I just logged off Drop actually. I gotta say..I really dig the looks as well as the comfort prospect to this compared to my HE500. Then I saw the specs...as well as the frequency response - the latter was a bit of a punch to the stomach as it genuinely looks inferior to the HE4XX in the comparison.
Oh well... I am curious enough to get one for 220$ and hear for myself.
 
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Silly? Not silly to me or my friends here on HF, over 70% of them who own or owned the 500. If you buy one and don't compare it to a HE-500, I'll spend as much time on it as this post. Have a nice day.
That's nice for you and your friends.
 
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I review headphones based on their OWN merits. If your sole gauge on performance is entirely reliant on a comparison of a headphone not even readily available...then I dunno what to tell you. What you're looking for is likely going to be found at some point, but to think that's the only measurement you require, seems closed minded.

As has been stated, there's a lot of people who haven't even heard the 500, and wouldn't be able to acquire it even if they wanted to.

For everyone else, they can see the 5XX as something new at the $220 price point that harkens back to some legendary headphones. I don't think it's been said anywhere that they are the 500s in 2020. I see the Drop statement as them being a NOD to the 500. A nod is barely a metric.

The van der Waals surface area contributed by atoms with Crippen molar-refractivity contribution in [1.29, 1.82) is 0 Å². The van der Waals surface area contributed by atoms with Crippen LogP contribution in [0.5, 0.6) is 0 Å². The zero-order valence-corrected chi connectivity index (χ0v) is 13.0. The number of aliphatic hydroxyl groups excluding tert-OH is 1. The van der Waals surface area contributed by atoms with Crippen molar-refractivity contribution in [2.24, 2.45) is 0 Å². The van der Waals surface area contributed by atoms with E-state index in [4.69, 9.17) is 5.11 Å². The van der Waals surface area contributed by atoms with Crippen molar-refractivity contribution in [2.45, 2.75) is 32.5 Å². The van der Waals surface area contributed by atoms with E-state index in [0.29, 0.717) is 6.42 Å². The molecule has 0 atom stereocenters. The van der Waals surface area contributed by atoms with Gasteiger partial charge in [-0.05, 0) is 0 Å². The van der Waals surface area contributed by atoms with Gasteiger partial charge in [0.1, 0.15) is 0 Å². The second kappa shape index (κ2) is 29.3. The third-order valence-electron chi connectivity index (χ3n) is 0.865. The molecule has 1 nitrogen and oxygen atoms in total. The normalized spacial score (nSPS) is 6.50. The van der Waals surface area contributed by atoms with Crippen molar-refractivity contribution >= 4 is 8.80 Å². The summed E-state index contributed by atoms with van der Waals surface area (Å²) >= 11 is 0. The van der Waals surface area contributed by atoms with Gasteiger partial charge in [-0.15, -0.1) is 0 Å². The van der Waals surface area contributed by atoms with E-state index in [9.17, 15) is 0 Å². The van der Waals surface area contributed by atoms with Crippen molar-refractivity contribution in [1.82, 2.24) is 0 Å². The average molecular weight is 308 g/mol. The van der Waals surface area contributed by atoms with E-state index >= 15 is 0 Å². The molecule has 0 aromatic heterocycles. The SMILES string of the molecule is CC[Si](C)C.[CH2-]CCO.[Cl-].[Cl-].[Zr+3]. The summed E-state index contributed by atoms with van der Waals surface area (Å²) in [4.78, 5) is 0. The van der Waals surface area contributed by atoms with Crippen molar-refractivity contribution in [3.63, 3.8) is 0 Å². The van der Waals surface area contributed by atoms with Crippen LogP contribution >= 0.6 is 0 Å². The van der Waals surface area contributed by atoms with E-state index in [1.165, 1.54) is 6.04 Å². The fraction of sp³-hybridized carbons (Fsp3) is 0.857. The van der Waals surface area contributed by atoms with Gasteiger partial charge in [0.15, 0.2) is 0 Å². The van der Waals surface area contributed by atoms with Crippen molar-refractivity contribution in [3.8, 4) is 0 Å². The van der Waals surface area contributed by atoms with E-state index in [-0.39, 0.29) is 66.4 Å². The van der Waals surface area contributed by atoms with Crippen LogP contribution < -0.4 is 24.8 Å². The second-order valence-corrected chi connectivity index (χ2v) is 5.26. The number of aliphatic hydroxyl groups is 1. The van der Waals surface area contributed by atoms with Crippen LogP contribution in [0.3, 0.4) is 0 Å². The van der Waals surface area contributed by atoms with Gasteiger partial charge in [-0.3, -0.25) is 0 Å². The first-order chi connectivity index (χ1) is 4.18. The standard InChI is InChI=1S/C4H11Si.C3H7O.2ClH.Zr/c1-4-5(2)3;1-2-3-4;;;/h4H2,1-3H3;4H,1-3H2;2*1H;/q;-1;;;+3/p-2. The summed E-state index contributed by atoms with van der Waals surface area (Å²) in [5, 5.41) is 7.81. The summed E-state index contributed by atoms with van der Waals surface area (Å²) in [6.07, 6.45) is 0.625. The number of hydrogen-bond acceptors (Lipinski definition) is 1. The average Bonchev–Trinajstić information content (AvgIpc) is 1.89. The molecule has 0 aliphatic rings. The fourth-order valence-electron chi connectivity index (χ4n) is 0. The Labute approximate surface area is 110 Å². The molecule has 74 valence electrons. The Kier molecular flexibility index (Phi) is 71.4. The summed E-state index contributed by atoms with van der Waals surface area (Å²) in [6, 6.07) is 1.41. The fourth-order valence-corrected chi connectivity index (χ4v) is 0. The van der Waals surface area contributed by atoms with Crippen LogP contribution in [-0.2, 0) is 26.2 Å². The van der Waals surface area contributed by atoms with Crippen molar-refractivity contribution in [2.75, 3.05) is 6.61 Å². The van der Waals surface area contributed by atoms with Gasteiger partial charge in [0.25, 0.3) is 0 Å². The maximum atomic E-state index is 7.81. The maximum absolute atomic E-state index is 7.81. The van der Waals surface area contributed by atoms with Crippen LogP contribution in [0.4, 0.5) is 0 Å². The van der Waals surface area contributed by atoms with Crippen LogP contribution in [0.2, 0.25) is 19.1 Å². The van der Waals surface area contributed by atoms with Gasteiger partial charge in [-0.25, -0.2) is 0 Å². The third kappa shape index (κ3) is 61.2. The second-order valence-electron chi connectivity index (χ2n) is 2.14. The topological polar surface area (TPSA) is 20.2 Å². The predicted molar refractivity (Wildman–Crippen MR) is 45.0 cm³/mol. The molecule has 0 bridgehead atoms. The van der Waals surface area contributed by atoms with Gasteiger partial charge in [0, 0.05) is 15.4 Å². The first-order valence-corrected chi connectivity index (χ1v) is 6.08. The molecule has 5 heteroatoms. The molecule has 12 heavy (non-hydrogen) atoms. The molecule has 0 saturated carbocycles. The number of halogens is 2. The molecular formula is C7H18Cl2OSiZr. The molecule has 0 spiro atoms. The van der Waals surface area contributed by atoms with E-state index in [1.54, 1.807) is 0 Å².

I think this is more an issue with hifiman calling it an he5xx. Of course when you mention its inspired by the HE-500 people are gonna want comparisons. If they had named it literally anything else like no one would bat an eye for an he-500 comparison. I don't think this is MLE 's fault at all for being stuck reviewing a product inspired by somethign not many people will have. Its like the RE10 debacle that hifiman just went through. People are gonna want a comparison to the legendary R10, even if the headphone may be fine by itself. Thats what you get for naming and mentioning other headphones as comparisons. Especially after stuff thats defunct and has legendary status.

On the flip side current owners of HE-500s also have some concern, because if the HE-5xx doesn't hold a candle to the 500, it'll taint the legacy of the cans.
 
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70% sounds quite specific. Pretty sure potential Drop buyers vastly outweigh the number of friends that guy has, and I'm willing to bet most of these potential buyers didn't even hear the 500. So again, my review is based on what the 5XX sounds like. Not what it sounds like in comparison to something people can't even get.


I think this is more an issue with hifiman calling it an he5xx. Of course when you mention its inspired by the HE-500 people are gonna want comparisons. If they had named it literally anything else like no one would bat an eye for an he-500 comparison. I don't think this is MLE 's fault at all for being stuck reviewing a product inspired by somethign not many people will have. Its like the RE10 debacle that hifiman just went through. People are gonna want a comparison to the legendary R10, even if the headphone may be fine by itself. Thats what you get for naming and mentioning other headphones as comparisons.
That's a fair assessment. I do wish I had the 500 to make the comparison to either alleviate concerns, or raise new ones.